Gods of Noonday: A White Girl's African Life

Gods of Noonday: A White Girl's African Life

by ElaineNeilOrr (Author)

Synopsis

The daughter of medical missionaries, Elaine Neil Orr was born in Nigeria in 1954, in the midst of the national movement that would lead to independence from Great Britain. But as she tells it in her captivating new memoir, Orr did not grow up as a stranger abroad; she was a girl at home--only half American, the other half Nigerian. When she was sent alone to the United States for high school, she didn't realize how much leaving Africa would cost her.

It was only in her forties, in the crisis of kidney failure, that she began to recover her African life. In writing Gods of Noonday she came to understand her double-rootedness: in the Christian church and the Yoruba shrine, the piano and the talking drum. Memory took her back from Duke Medical Center in North Carolina to the shores of West Africa and her hometown of Ogbomosho in the land of the Yoruba people. Hers was not the dysfunctional American family whose tensions are brought into high relief by the equatorial sun, but a mission girlhood is haunted nonetheless--by spiritual atmospheres and the limits of good intentions.

Orr's father, Lloyd Neil, formerly a high school athlete and World War II pilot, and her mother, Anne, found in Nigeria the adventure that would have escaped them in 1950s America. Elaine identified with her strong, fun-loving father more than her reserved mother, but she herself was as introspective and solitary as her sister Becky was pretty and social. Lloyd acquired a Chevrolet station wagon which carried Elaine and her friends to the Ethiope River, where they swam much as they might have in the United States. But at night the roads were becoming dangerous, and soon the days were clouded by smoke from the coming Biafran War.

Interweaving the lush mission compounds with Nigerian culture, furloughs in the American South with boarding school in Nigeria, and eventually Orr's failing health, the narrative builds in intensity as she recognizes that only through recovering her homeland can she find the strength to survive. Taking its place with classics such as Out of Africa and more recent works like The Poisonwood Bible and Don't Let's Go to the Dogs Tonight, Gods of Noonday is a deeply felt, courageous portrait of a woman's life.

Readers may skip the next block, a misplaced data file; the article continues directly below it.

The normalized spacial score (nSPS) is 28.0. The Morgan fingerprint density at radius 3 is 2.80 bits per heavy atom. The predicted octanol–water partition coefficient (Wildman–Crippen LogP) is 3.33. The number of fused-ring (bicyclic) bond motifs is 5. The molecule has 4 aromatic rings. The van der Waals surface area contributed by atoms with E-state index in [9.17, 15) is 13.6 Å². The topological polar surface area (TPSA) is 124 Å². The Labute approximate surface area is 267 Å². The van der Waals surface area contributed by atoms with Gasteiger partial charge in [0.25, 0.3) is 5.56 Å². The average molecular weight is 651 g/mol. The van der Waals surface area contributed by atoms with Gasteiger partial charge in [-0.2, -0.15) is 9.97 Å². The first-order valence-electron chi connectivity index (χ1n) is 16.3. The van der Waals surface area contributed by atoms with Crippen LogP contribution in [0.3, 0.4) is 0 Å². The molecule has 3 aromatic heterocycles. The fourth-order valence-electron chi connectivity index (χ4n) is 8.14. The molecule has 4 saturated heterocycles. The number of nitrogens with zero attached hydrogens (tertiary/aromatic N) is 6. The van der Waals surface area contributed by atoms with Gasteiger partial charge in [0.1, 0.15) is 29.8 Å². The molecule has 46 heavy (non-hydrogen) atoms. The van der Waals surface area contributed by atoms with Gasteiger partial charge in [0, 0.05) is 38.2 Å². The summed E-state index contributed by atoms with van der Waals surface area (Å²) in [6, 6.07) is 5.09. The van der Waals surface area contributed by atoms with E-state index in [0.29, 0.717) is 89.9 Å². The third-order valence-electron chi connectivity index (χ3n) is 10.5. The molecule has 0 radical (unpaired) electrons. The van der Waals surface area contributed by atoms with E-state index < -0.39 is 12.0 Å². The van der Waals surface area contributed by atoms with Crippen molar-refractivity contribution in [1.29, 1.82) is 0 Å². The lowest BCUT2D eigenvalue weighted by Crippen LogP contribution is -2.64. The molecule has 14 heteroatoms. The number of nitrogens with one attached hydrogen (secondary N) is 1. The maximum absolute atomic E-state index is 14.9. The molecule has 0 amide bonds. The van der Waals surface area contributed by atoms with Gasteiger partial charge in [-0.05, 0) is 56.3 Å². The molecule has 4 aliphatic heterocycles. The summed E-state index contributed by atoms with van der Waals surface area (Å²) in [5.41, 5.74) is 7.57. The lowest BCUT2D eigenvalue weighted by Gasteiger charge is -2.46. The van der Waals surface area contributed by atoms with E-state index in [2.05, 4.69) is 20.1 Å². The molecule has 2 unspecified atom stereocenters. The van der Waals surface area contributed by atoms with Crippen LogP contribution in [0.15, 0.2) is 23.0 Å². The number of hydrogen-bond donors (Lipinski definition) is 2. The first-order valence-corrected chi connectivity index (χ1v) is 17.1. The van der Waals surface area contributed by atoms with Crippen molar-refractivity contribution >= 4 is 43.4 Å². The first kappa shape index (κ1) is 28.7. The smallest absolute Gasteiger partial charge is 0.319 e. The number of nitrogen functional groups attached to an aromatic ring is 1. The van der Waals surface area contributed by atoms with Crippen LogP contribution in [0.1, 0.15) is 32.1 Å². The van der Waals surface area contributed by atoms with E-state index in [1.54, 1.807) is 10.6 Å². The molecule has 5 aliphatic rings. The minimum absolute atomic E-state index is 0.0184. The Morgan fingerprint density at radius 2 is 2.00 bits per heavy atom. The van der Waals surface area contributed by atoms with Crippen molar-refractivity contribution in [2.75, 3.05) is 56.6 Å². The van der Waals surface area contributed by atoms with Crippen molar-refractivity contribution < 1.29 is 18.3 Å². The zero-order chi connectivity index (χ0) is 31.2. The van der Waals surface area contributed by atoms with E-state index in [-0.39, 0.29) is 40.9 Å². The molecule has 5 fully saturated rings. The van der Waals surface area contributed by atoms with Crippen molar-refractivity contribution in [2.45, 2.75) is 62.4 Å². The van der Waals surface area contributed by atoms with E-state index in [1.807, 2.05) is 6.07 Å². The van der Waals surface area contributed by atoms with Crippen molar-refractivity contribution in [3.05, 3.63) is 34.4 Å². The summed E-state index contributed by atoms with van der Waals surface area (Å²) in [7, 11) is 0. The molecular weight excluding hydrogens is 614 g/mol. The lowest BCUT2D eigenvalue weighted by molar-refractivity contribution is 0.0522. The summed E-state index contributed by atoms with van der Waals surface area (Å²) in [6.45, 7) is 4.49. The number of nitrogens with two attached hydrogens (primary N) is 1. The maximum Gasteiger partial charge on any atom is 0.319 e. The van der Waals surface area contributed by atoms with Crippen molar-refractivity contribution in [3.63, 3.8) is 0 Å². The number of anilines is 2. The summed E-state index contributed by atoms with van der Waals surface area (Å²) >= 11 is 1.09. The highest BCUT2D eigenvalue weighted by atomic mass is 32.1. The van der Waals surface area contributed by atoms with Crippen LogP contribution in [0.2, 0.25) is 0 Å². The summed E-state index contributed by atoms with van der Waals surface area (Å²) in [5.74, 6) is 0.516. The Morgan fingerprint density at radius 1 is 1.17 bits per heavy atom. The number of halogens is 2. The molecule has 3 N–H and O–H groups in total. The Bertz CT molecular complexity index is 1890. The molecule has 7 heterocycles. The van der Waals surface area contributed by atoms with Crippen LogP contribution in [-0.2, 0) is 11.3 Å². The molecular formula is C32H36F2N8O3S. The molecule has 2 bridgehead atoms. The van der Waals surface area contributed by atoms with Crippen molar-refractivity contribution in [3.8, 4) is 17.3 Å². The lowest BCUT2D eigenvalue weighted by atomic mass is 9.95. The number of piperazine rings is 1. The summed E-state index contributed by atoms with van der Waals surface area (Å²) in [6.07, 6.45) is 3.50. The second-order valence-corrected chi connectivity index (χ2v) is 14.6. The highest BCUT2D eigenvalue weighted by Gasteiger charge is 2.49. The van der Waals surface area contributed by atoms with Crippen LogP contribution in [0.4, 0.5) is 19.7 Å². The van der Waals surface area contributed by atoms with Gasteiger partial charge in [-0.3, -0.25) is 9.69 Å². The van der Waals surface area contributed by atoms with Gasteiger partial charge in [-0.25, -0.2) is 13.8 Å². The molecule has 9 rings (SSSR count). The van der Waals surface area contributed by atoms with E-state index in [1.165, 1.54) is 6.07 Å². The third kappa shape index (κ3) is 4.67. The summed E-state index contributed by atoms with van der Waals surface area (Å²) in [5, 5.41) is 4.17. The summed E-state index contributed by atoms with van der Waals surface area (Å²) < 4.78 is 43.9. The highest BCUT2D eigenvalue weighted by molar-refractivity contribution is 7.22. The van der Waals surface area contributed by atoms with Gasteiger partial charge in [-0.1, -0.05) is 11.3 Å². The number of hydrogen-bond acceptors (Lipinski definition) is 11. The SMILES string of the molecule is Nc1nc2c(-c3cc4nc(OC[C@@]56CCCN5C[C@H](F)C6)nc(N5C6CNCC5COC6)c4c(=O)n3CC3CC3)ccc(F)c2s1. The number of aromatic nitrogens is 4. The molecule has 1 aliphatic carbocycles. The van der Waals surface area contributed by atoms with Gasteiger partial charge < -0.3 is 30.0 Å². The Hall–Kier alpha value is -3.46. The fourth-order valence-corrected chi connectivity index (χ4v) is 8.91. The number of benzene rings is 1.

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More Information

Format: Paperback
Pages: 336
Edition: illustrated edition
Publisher: University of Virginia Press
Published: 31 Aug 2005

ISBN 10: 081392510X
ISBN 13: 9780813925103

Media Reviews
Orr's acute memory and reflective contemplations about life in her beloved Africa in those formative years give readers an intricate picture of an unusual upbringing blended with an adult's take on the cultural changes in the world beyond the missionary compounds where her family was posted. - Publishers Weekly Most impressive about this book is its perfect balance. The thoughtfulness of Gods of Noonday toward its subjects and Orr's lush writing style make it one of this year's outstanding nonfiction books. - Louisville Courier-Journal The experiences she relates are poignant, funny, and often excruciating, as growing up often can be, but it is her description of the people, particularly the local Yoruba, and the many places that imprinted themselves on her heart that come most alive. - The Tennessean This amazing memoir shares with the reader the remarkable intelligence, honesty, and lyrical sensibility of Elaine Orr. Her style of writing is breath-takingly beautiful, whether she is describing the flora and fauna, the rivers and landscape of Nigeria, or the inner landscape of her personal journey of discovery and healing. I read this fresh, insightful, and original book in a constant state of wonder and excitement. - Sena Jeter Naslund, author of Ahab's Wife and Four Spirits Gods of Noonday is a sharp eyed yet heartfelt memoir of a white American girl born and growing up in Nigeria, West Africa. Deeply thoughtful, candid, and unsentimental, it explores with great sensitivity and understanding the rare blessing of this most extraordinary and enriching of childhoods. A classic of its kind. - William Boyd, author of Brazzaville Beach and A Good Man in Africa
Author Bio
Elaine Neil Orr, a professor of literature and creative writing at North Carolina State University, is the author of two scholarly books. She has been awarded an NEH fellowship and writing fellowships in creative nonfiction by the North Carolina Arts Council and the Virginia Center for the Creative Arts.